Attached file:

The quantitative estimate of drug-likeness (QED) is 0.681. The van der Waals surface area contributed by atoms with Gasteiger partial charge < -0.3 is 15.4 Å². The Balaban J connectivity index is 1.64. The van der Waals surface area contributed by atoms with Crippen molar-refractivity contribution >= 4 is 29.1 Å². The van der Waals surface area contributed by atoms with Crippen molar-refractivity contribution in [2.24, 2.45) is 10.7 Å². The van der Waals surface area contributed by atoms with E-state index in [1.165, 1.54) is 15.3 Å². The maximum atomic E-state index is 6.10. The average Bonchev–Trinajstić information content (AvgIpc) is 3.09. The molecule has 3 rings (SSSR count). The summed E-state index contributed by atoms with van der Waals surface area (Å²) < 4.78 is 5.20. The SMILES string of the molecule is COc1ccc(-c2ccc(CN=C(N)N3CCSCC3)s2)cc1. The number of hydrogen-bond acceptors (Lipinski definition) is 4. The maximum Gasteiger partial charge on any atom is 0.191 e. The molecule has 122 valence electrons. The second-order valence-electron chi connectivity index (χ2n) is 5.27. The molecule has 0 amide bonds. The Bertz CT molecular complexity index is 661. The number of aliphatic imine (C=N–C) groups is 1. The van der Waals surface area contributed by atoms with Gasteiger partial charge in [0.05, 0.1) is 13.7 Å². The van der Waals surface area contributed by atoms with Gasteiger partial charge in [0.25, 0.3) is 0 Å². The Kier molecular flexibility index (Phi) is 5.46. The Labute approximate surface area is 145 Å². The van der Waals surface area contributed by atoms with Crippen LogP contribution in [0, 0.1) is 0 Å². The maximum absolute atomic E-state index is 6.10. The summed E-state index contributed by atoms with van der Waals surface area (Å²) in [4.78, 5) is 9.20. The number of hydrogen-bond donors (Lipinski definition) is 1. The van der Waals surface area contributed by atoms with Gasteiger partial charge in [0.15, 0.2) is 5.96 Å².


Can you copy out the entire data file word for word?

The quantitative estimate of drug-likeness (QED) is 0.681. The van der Waals surface area contributed by atoms with Gasteiger partial charge < -0.3 is 15.4 Å². The Balaban J connectivity index is 1.64. The van der Waals surface area contributed by atoms with Crippen molar-refractivity contribution >= 4 is 29.1 Å². The van der Waals surface area contributed by atoms with Crippen molar-refractivity contribution in [2.24, 2.45) is 10.7 Å². The van der Waals surface area contributed by atoms with E-state index in [1.165, 1.54) is 15.3 Å². The maximum atomic E-state index is 6.10. The average Bonchev–Trinajstić information content (AvgIpc) is 3.09. The molecule has 3 rings (SSSR count). The summed E-state index contributed by atoms with van der Waals surface area (Å²) < 4.78 is 5.20. The SMILES string of the molecule is COc1ccc(-c2ccc(CN=C(N)N3CCSCC3)s2)cc1. The number of hydrogen-bond acceptors (Lipinski definition) is 4. The maximum Gasteiger partial charge on any atom is 0.191 e. The molecule has 122 valence electrons. The second-order valence-electron chi connectivity index (χ2n) is 5.27. The molecule has 0 amide bonds. The Bertz CT molecular complexity index is 661. The number of aliphatic imine (C=N–C) groups is 1. The van der Waals surface area contributed by atoms with Gasteiger partial charge in [0.05, 0.1) is 13.7 Å². The van der Waals surface area contributed by atoms with Gasteiger partial charge in [0.25, 0.3) is 0 Å². The Kier molecular flexibility index (Phi) is 5.46. The Labute approximate surface area is 145 Å². The van der Waals surface area contributed by atoms with Crippen LogP contribution in [0, 0.1) is 0 Å². The maximum absolute atomic E-state index is 6.10. The summed E-state index contributed by atoms with van der Waals surface area (Å²) in [4.78, 5) is 9.20. The number of hydrogen-bond donors (Lipinski definition) is 1. The van der Waals surface area contributed by atoms with Gasteiger partial charge in [0.15, 0.2) is 5.96 Å².